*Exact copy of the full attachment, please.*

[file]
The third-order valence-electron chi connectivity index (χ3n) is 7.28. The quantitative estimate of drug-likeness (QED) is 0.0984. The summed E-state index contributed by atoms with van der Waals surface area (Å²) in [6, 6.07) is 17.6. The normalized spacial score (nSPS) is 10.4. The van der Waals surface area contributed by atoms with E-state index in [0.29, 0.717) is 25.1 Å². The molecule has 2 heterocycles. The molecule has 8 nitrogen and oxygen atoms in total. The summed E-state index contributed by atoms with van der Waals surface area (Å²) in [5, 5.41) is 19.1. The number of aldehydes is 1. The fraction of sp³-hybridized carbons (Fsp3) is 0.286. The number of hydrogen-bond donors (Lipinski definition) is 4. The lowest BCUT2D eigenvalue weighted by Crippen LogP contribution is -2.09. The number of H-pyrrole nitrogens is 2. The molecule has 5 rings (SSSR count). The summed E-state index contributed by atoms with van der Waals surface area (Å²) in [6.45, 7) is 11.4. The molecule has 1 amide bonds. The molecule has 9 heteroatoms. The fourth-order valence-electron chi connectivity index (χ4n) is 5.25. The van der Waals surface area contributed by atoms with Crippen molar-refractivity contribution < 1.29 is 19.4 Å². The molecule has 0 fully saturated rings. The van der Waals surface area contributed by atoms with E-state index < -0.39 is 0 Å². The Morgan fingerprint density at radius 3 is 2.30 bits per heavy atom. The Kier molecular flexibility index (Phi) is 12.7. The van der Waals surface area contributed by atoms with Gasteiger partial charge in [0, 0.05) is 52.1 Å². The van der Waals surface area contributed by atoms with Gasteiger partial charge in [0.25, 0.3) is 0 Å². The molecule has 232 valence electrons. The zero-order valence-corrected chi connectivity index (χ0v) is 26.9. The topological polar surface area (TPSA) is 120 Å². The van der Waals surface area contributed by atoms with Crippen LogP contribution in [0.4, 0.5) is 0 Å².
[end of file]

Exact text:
The third-order valence-electron chi connectivity index (χ3n) is 7.28. The quantitative estimate of drug-likeness (QED) is 0.0984. The summed E-state index contributed by atoms with van der Waals surface area (Å²) in [6, 6.07) is 17.6. The normalized spacial score (nSPS) is 10.4. The van der Waals surface area contributed by atoms with E-state index in [0.29, 0.717) is 25.1 Å². The molecule has 2 heterocycles. The molecule has 8 nitrogen and oxygen atoms in total. The summed E-state index contributed by atoms with van der Waals surface area (Å²) in [5, 5.41) is 19.1. The number of aldehydes is 1. The fraction of sp³-hybridized carbons (Fsp3) is 0.286. The number of hydrogen-bond donors (Lipinski definition) is 4. The lowest BCUT2D eigenvalue weighted by Crippen LogP contribution is -2.09. The number of H-pyrrole nitrogens is 2. The molecule has 5 rings (SSSR count). The summed E-state index contributed by atoms with van der Waals surface area (Å²) in [6.45, 7) is 11.4. The molecule has 1 amide bonds. The molecule has 9 heteroatoms. The fourth-order valence-electron chi connectivity index (χ4n) is 5.25. The van der Waals surface area contributed by atoms with Crippen molar-refractivity contribution < 1.29 is 19.4 Å². The molecule has 0 fully saturated rings. The van der Waals surface area contributed by atoms with E-state index < -0.39 is 0 Å². The Morgan fingerprint density at radius 3 is 2.30 bits per heavy atom. The Kier molecular flexibility index (Phi) is 12.7. The van der Waals surface area contributed by atoms with Gasteiger partial charge in [0, 0.05) is 52.1 Å². The van der Waals surface area contributed by atoms with Gasteiger partial charge in [0.25, 0.3) is 0 Å². The molecule has 232 valence electrons. The zero-order valence-corrected chi connectivity index (χ0v) is 26.9. The topological polar surface area (TPSA) is 120 Å². The van der Waals surface area contributed by atoms with Crippen LogP contribution in [0.4, 0.5) is 0 Å².